Gear Test: Tract Toric 3-15X 42mm Riflescope
A recent trend in outdoor and sporting optics has been the emergence of smaller, boutique operations offering premium, well-featured glass for substantially less cost than comparable models from larger competitors. These companies are often lean operations, with relatively small staffs helmed by former executives from the larger, reputable manufacturers. Leveraging established relationships and contacts within the industry, these smaller companies achieve great savings by working directly with manufacturers in Japan and other Pacific Rim locales that enjoy lower labor costs than more traditional European sources. Further, they can “cut out the middle man” and reduce costs by bringing their products directly to consumers through online storefronts or smaller-scale, targeted distribution.
Tract Optics, headquartered in Hummelstown, Pa., is a great example of this trend. Founded by Jon LaCorte, formerly of Nikon, and Jon Allen, of Redfield and Nikon, the company is committed to designing high-quality and innovative riflescopes and binoculars, and selling them directly to consumers through its website. Tract also promises to provide best-in-class customer service, engaging consumers by email, phone and through web-based chat—a function of the website that allows potential purchasers to ask questions in real time as they peruse Tract’s products.
For our evaluation, we selected a 3-15X 42 mm riflescope from Tract’s flagship Toric line—the Toric series also includes 2-10X 42 mm and 3-15X 50 mm scopes, as well as 8X 42 mm and 10X 42 mm binoculars. Our scope featured the company’s ballistic drop compensating (BDC) reticle, but a plex model is also available in each scope configuration. Manufactured in Japan, the Toric riflescope is, overall, a thoughtful, feature-rich optic possessing many sought-after characteristics and controls, which we will discuss shortly. But to avoid burying the lead any further, the most impressive feature of any Tract optic is its value—the relationship between cost, quality and utility—and the Toric 3-15X 42 mm delivers in spades, exhibiting performance on par with scopes costing thousands of dollars, but with a price of just $724.
Built on a 1″ main tube, and finished in Tract’s signature Graphite Gray, the Toric is sealed and purged with argon gas, rendering it waterproof and fogproof. From objective lens to ocular lens, the assembly’s profile is trim and streamlined, as one would expect from a hunting-style optic, but the large eyepiece and three-turret system are clues that the Toric may be as functional on the range as it is in the field. The eyepiece houses the magnification ring, neatly labelled “3” to “15,” and knurled to improve purchase. Movement throughout the magnification range was smooth, and a raised fin facilitates fast adjustment. A second knurled ring for focus adjustment caps the ocular end of the eyepiece and can be used to sharpen the image of the scope’s reticle.
The Toric’s three turrets control parallax (left), elevation (top) and windage adjustments (right). Parallax can be tuned from 15 yds. to infinity, and the turret locks when pushed in. The windage and elevation turrets are somewhat of a hybrid system, featuring protective covers and being of a medium height—taller than those on basic hunting scopes, but not as high as some competition-style turrets. Adjustments per click are valued at 1/4″ at 100 yds., and both the windage and elevation turrets can be reset to zero/zeroed out without any tools—once the scope and rifle are dialed-in, simply loosen the turret’s top cap, lift and spin the turret to align with “0” and replace the top cap. Tract also includes a user-replaceable, extra-tall elevation turret kit that adds a zero stop and locking functions. A turret cover is also included, and detailed instructional videos are available on Tract’s website for topics from mounting the scope to resetting turrets to zero.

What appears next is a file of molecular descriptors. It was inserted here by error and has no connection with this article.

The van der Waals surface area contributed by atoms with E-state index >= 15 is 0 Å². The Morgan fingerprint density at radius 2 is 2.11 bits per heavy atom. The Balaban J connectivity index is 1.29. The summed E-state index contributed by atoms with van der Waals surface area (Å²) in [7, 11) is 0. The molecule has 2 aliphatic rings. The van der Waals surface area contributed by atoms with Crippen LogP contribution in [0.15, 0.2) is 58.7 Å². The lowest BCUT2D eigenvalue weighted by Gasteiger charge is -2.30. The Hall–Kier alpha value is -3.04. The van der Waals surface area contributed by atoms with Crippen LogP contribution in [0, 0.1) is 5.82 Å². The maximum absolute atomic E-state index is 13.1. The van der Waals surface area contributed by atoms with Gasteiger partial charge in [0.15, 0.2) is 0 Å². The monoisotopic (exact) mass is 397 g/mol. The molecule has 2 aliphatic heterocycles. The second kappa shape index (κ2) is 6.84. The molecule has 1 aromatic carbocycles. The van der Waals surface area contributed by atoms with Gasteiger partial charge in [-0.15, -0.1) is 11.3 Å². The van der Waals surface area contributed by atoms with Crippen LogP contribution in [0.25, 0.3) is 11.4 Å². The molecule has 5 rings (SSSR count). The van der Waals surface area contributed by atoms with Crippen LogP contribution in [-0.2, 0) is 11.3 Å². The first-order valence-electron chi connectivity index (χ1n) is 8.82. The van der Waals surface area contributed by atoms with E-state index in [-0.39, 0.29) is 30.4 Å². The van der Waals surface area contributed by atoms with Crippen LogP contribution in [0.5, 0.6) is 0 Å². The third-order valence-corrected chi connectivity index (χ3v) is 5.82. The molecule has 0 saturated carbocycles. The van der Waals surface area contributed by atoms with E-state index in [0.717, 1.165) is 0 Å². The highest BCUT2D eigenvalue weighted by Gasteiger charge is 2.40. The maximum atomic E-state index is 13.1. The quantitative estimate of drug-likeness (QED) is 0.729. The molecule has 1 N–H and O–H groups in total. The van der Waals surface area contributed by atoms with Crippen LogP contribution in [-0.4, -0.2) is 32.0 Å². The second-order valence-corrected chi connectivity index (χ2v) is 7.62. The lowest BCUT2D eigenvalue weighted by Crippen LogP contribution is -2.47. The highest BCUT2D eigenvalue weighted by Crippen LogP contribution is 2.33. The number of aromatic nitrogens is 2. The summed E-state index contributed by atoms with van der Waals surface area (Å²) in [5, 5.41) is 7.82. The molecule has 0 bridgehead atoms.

Schott high-transmission glass is used throughout, which is typical of high-end optics and a welcome feature in the budget-friendly Toric. The fully multi-coated, extra-low-dispersion (ED) lenses are designed to allow maximum light transmission and provide crisp, clear images throughout the magnification range, and we were indeed impressed with the optical quality. Throughout our evaluation, the scope was used on indoor and outdoor ranges—and in the hunting field from sunrise to sunset—and provided excellent clarity throughout the varied and changing lighting conditions, at ranges from 50 to 1,000 yds. As previously noted, our sample used Tract’s Impact Ballistics BDC reticle that features a central plex with a limited “Christmas tree” array of hashes and dots for windage and elevation holds. It’s a very utilitarian design and isn’t overly complicated or cluttered. As with most of the other features, Tract has posted a video about using its BDC reticle online.
Beyond extensive range and field use, the Toric was subjected to our usual battery of tests—we froze, submerged and even dropped the scope—and it exhibited no weakness. Shooting the square proved the internal mechanisms provide consistent, repeatable adjustments, creating tight groups at equal distances when repeatedly dialed up, down, left and right. In fact, the Toric performed so well that one evaluator used it, atop a Ruger Hawkeye in 6.5 mm Creedmoor, to test a new ammunition offering—a soft-point hunting load. The five, five-shot groups resulted in an overall average of just 0.91″, and while sub-m.o.a. accuracy is largely based on the bullet and bore, a good scope goes a long way toward ensuring that the shooter is at his or her best.
Considering the Toric’s suite of features, its performance in our evaluation and its $724 price tag, shooters in the market for a well-made, do-anything scope with plenty of magnification for mid- to long-range pursuits would be hard-pressed to find better bang for their buck.